A police photograph of three automobiles seized in relation to the arrest of Nicholas Cunningham and Evonne Lidoff for a distribution of marijuana charge. (Metropolitan Police Department/Metropolitan Police Department)

For months, a brightly painted Mercedes SUV and a Lexus coupe plied the hipster spots of the District along H and U streets and Adams Morgan, their operators openly doling out brownies, cupcakes, cookies and gummy bears that police say were laced with marijuana.

The vehicles, with out-of-state plates and bearing pictures of marijuana plants, were as common in some neighborhoods as food trucks, and the proprietors of “Kush Gods” did little to hide their enterprise. They talked to the media about trading pot for “donations,” and patrons could follow them on Twitter and call them on a phone advertised on the vehicles.

D.C. police labeled the enterprise criminal, and on Tuesday evening officers swooped down on the group as they set up on H Street NE, arresting Nicholas Cunningham, 30, who calls himself “Kush,” after a strain of cannabis, and a worker, Evonne Lidoff, 18. It is legal in the District to possess up to two ounces of marijuana and give up to an ounce to someone else, though selling any amount is illegal.

After his initial court appearance Wednesday, Cunningham called his arrest a “misunderstanding” but declined to elaborate. He said “marijuana business is good for the community. It cuts down on crime and helps people with epilepsy. I came to D.C. to heal the nation.”

Authorities allege that Cunningham was selling marijuana illegally from vehicles as openly as a chocolate sundae is sold from an ice cream truck. Federal and local police have made only seven busts for marijuana possession in 10 months this year, but have vowed to continue to target traffickers. One Internet site dubbed Kush Gods as “weed on wheels,” and New York magazine called his vehicles “one of the few outward signs that marijuana is legal in the nation’s capital.”

Nicholas Cunningham (Keith L. Alexander/The Washington Post)

Assistant D.C. Police Chief Peter Newsham said the investigation was driven by “numerous complaints from people about the blatant sales of marijuana.”

Newsham said the investigation began in October, and court documents say an undercover officer made eight buys over the course of several weeks. That officer returned with pot-infused brownies, gummy bears, cupcakes and, a few times, plastic bags filled with marijuana in leaf form costing $400, an arrest warrant said. In some cases, undercover officers set up buys beforehand by texting the number advertised on the vehicles, and police said each transaction involved hundreds of dollars in drugs, far more than a single edible snack.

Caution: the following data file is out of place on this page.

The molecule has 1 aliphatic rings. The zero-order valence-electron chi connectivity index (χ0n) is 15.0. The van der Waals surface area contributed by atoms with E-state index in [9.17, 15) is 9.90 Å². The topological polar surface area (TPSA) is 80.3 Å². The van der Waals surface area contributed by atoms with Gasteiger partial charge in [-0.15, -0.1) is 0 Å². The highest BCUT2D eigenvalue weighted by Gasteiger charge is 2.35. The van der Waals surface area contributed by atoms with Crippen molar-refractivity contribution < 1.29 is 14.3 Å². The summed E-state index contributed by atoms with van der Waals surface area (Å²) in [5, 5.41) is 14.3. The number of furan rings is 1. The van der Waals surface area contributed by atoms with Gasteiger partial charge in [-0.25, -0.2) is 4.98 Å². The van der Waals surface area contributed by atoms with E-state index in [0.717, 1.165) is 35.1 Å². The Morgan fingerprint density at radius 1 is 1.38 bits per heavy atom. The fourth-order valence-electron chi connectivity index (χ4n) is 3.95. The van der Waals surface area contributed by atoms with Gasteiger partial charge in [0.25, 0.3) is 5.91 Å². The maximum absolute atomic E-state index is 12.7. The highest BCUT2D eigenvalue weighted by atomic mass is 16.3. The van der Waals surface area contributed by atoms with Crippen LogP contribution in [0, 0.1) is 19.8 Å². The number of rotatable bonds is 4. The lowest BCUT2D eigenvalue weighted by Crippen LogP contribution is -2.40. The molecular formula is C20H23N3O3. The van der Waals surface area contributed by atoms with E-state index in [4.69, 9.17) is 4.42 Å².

Cunningham and Lidoff, of Northwest Washington, each were charged with four counts of distribution of marijuana, which are misdemeanors. Police said Cunningham is from Birmingham, Ala., but documents also list a Maryland address for him. The warrant identifies Cunningham as the operator of Kush Gods.

Both defendants pleaded not guilty Wednesday in D.C. Superior Court, and were released pending a hearing Jan. 28 and ordered to stay out of parts of Washington, including Chinatown and 13th and 16th streets near T and V streets NW.

Cunningham at first objected to the stay-away order. “I have a mobile business near Gallery Place,” he told the judge.

“The mobile business is selling marijuana,”Assistant U.S. Attorney Charles Cobb responded.

Cunningham said his 5,000 followers on Facebook, Twitter and Instagram will find out where he will be located in the District in the coming days. “I know what I am doing is legal,” he said.

The business appears to be trying to parse the District law over how marijuana can be distributed. In interviews before his arrest, a man who identified himself as the owner told Fox 5 and New York magazine that he gave treats away free and that any money customers gave him were voluntary “donations.” But others familiar with the laws, even those who support making it legal to sell and tax pot, disagree.

“People have been asking me since the law went into effect, is that legal what they’re doing?” said Adam Eidinger, who runs Capitol Hemp shop in Adams Morgan and led the movement to legalize marijuana in the District. “Promising marijuana for a donation . . . is a quid pro quo. If you ask for something in return, it’s not really giving.”

Eidinger said he “feels bad for them that they got busted, but they shouldn’t be surprised. No one in the marijuana community has been telling them that what they’re doing is okay. . . . They’ve been doing this in front of law enforcement for months.”

Two weeks ago, New York magazine quoted a man identified as Nycholas Kush God saying “the brownies, each package is pretty much $10.” In that story, Kush God said: “I mean, of course it’s a business. I have to explain that to donors at times, people thinking I should just give it to them for free. I’ve got to explain that we still have to keep the lights on, and we still have got to provide this service, so you can’t just expect us to give this stuff away.”

Clarence Williams and Perry Stein contributed to this report.